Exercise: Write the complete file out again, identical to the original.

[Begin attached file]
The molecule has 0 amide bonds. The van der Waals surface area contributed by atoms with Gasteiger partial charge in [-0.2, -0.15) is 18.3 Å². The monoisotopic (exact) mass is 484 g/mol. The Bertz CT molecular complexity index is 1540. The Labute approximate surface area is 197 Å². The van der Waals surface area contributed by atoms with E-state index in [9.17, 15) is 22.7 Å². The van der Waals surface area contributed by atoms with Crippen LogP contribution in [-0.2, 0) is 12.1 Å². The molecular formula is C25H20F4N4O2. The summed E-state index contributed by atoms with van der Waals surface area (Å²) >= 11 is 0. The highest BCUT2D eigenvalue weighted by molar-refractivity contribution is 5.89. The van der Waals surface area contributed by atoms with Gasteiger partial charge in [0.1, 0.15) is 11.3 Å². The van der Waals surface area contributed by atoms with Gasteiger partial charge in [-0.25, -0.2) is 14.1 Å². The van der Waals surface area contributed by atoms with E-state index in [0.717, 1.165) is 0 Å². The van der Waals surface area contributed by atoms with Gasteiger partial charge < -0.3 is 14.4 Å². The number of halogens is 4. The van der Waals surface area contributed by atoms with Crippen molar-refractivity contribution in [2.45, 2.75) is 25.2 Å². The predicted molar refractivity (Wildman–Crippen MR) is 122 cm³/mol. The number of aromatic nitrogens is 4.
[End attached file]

The molecule has 0 amide bonds. The van der Waals surface area contributed by atoms with Gasteiger partial charge in [-0.2, -0.15) is 18.3 Å². The monoisotopic (exact) mass is 484 g/mol. The Bertz CT molecular complexity index is 1540. The Labute approximate surface area is 197 Å². The van der Waals surface area contributed by atoms with E-state index in [9.17, 15) is 22.7 Å². The van der Waals surface area contributed by atoms with Crippen LogP contribution in [-0.2, 0) is 12.1 Å². The molecular formula is C25H20F4N4O2. The summed E-state index contributed by atoms with van der Waals surface area (Å²) >= 11 is 0. The highest BCUT2D eigenvalue weighted by molar-refractivity contribution is 5.89. The van der Waals surface area contributed by atoms with Gasteiger partial charge in [0.1, 0.15) is 11.3 Å². The van der Waals surface area contributed by atoms with Gasteiger partial charge in [-0.25, -0.2) is 14.1 Å². The van der Waals surface area contributed by atoms with E-state index in [0.717, 1.165) is 0 Å². The van der Waals surface area contributed by atoms with Gasteiger partial charge < -0.3 is 14.4 Å². The number of halogens is 4. The van der Waals surface area contributed by atoms with Crippen molar-refractivity contribution in [2.45, 2.75) is 25.2 Å². The predicted molar refractivity (Wildman–Crippen MR) is 122 cm³/mol. The number of aromatic nitrogens is 4.